I have stopped paying some workers, what do I need to do?

For those workers you have stopped paying for, you should mark them as you would normally do for a leaver/member ceasing contributions on a contribution schedule.

When you start to pay them in the future and assuming they are eligible to rejoin, you should enroll them into the Nest system as you would do for any other new member.

You may find the following links useful: 

How do I let Nest know if a worker wants to stop making contributions?

How do I use a CSV file to let you know a member has left employment?

How do I let you know a member has left employment using my online account?

I am suspending my business activities. What do I need to do with my workers’ pensions?

If you are no longer paying workers, you should mark all of your Nest members as you would normally do for a leaver/member ceasing contributions. You should then check all of your unpaid contribution schedules showing on the Nest system to make sure that they are up to date. Any outstanding schedules will trigger late payment processes.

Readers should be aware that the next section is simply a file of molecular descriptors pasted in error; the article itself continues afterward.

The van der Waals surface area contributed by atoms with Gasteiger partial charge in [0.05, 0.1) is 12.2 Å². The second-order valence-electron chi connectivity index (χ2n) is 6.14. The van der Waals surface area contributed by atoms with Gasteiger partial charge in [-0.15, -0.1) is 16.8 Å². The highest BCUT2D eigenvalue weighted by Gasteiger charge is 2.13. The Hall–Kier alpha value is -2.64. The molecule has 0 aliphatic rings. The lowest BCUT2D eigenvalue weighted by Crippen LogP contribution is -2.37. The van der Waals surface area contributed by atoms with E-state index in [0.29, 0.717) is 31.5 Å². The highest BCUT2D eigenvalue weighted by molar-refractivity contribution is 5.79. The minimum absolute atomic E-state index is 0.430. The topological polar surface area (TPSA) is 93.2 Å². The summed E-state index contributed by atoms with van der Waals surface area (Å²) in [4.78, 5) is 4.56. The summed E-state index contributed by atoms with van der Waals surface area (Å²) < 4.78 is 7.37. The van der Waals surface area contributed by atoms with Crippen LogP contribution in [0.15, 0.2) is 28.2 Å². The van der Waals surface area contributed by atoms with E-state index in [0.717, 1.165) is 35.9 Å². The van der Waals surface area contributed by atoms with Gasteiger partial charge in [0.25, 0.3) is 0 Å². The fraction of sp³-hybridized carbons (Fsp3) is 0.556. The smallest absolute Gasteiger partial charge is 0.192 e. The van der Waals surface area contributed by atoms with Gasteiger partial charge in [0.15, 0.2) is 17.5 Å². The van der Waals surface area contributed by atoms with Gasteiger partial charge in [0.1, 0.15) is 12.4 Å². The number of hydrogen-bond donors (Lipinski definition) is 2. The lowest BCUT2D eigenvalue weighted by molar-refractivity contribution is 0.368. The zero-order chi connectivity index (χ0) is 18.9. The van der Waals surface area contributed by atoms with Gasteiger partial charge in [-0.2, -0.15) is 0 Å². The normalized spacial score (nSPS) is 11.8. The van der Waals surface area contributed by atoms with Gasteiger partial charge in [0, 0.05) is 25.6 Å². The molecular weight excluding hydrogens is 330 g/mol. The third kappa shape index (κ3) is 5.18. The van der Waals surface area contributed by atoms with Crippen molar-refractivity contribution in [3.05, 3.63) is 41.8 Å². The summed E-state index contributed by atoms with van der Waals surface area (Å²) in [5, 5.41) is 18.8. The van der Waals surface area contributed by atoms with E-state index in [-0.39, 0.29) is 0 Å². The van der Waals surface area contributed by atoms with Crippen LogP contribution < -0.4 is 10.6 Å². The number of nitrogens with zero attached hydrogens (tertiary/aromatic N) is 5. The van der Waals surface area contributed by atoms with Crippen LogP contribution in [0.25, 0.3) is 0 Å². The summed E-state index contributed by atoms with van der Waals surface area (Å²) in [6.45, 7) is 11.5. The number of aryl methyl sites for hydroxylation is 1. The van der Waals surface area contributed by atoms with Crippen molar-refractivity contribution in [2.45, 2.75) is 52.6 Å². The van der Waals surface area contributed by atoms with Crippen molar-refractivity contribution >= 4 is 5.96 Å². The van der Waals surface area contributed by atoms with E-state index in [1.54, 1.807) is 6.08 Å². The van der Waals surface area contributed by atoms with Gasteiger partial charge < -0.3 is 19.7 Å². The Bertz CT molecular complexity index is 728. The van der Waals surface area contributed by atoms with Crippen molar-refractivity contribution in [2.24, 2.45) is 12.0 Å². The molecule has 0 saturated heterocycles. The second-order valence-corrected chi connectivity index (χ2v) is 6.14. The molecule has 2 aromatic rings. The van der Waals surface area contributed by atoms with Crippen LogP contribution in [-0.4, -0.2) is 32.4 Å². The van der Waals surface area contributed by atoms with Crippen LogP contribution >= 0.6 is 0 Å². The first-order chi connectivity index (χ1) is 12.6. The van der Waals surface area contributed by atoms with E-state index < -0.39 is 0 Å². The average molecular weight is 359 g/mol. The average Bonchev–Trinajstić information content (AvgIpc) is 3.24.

Some workers have asked to stop pension contributions, can I tell all my workers about this option?

You should not advise or encourage workers to opt out of your workplace pension scheme. This could be considered an inducement and would be a breach of your legal duties. We’re obliged to monitor this and report any such incidents to the Pensions Regulator.

Is the government going to reduce or suspend employer and employee pension contributions for automatic enrolment?

No. The government anticipates that employer and worker contributions will continue to help workers save for retirement.

Should I cancel my Direct Debit?

No. Please keep your Direct Debit active – there’s no need to cancel it. As per normal processes, we will only collect payments from your Direct Debit as you instruct us to do so, by following the normal contribution schedule process.

A worker has passed away, what do I need to do?